Whitehall Board of Education members unanimously approved the appointment of two new school board members March 28.
Darryl Hammock, who previously served on the board as an appointee in 2010 and 2011, and Joy Bivens replace Brandon Howard and his mother, Ronda Howard.
The two seats were left vacant last month when then board vice president Ronda Howard and her son abruptly stepped down.
Bivens and Hammock were sworn in March 28 with a small crowd of supporters present.
Bivens was chosen to serve in Ronda Howard's seat. She said she would run again in November, when the seat will be up for election to fill the remaining two years of the unexpired term.
Hammock is filling Brandon Howard's seat and said he also would run in November, when the seat will be up for election because of the expiring term. Hammock will seeking a new four-year term.
"I'm very excited to serve this district," Bivens said. "When I saw that there were seats, I thought it was an opportunity to submit my skills to assist this board and just grow in our district."
Bivens has lived in Whitehall for more than 10 years and has two children, ages 15 and 12, in the district.
"I think I bring the skills of administration and forecasting," she said. "I also run a business, so I have budgetary skills as well."
She said she was both excited and humbled to be called to serve.
"I just want to help the board in whatever they need me to do and continue to allow the Whitehall City Schools to be one of the greatest districts in Ohio," she said.
Bivens said she has high hopes for the district and is confident in its ability to succeed.
"If I didn't, I wouldn't have my kids in the district," she said.
Bivens has a Bachelor of Science in health care administration from Capital University and is the director/co-owner of Ambassador Home Health Care Services. She serves on several committees and commissions throughout central Ohio.
Hammock served on the school board in 2010, when former board member Carolyn McIntosh stepped down for personal reasons. Because the board could not agree on a candidate, the decision was made by a Franklin County probate judge, who appointed Hammock.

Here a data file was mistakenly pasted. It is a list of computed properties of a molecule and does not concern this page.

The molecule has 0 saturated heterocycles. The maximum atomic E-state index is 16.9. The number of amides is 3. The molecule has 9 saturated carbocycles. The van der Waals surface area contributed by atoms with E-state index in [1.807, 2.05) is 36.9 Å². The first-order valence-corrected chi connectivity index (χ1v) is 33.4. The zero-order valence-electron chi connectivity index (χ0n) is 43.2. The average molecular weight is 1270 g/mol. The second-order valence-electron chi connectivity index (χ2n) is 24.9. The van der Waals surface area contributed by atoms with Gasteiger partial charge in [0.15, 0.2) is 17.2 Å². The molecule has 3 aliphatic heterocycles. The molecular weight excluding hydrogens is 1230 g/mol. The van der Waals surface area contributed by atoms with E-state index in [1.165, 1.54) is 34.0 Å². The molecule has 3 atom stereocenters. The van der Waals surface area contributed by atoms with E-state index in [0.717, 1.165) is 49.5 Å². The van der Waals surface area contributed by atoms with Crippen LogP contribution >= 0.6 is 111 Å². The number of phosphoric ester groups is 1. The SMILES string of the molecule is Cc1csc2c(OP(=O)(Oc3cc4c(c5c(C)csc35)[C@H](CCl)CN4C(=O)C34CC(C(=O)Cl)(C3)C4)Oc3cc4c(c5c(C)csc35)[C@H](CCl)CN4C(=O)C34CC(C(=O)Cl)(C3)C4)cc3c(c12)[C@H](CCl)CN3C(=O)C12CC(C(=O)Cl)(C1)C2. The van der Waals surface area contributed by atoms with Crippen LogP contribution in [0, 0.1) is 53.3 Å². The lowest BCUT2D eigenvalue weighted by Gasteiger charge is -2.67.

When Hammock tried to run for the remaining two years of the term, he had only 22 valid signatures -- three short of the number required to run, according to the Franklin County Board of Elections.
The number of petition signatures needed to appear on the ballot varies depending on the size of the school district. Prospective candidates in exempted village and local school districts must gather 25 valid signatures, the same as those living in city school districts with populations of less than 20,000 residents.
"I'm excited to be back," Hammock said following his swearing-in this week. "I feel a little more comfortable this time."
He said being on the board previously may have helped him land a second appointment, one he's anxious to serve.
"Working with them, we were on the same page, and we got a lot accomplished," Hammock said. "We didn't have a lot of controversy. We were moving forward. So I think it was a bit easier for them to let me back on (the board) because they feel confident they can keep moving forward."
Hammock continues to support the district's efforts, he said, although he would like to see more Whitehall graduates go on to seek either a two-year or four-year degree.
Hammock's oldest son is a 2012 graduate of Whitehall-Yearling High School and is enrolled in college. He also has a freshman and eighth-grader in Whitehall schools.
He has a Bachelor of Arts in pre-seminary from Cedarville University and earned a master's at Southern Baptist Theological Seminary. He is a youth minister at the Whitehall Baptist Church and the owner of YellowVan Handyman.
He has volunteered in the schools for some 15 years.
The two will join the board at their next regularly scheduled meeting at 6 p.m. Thursday, April 11, at the district's administrative offices.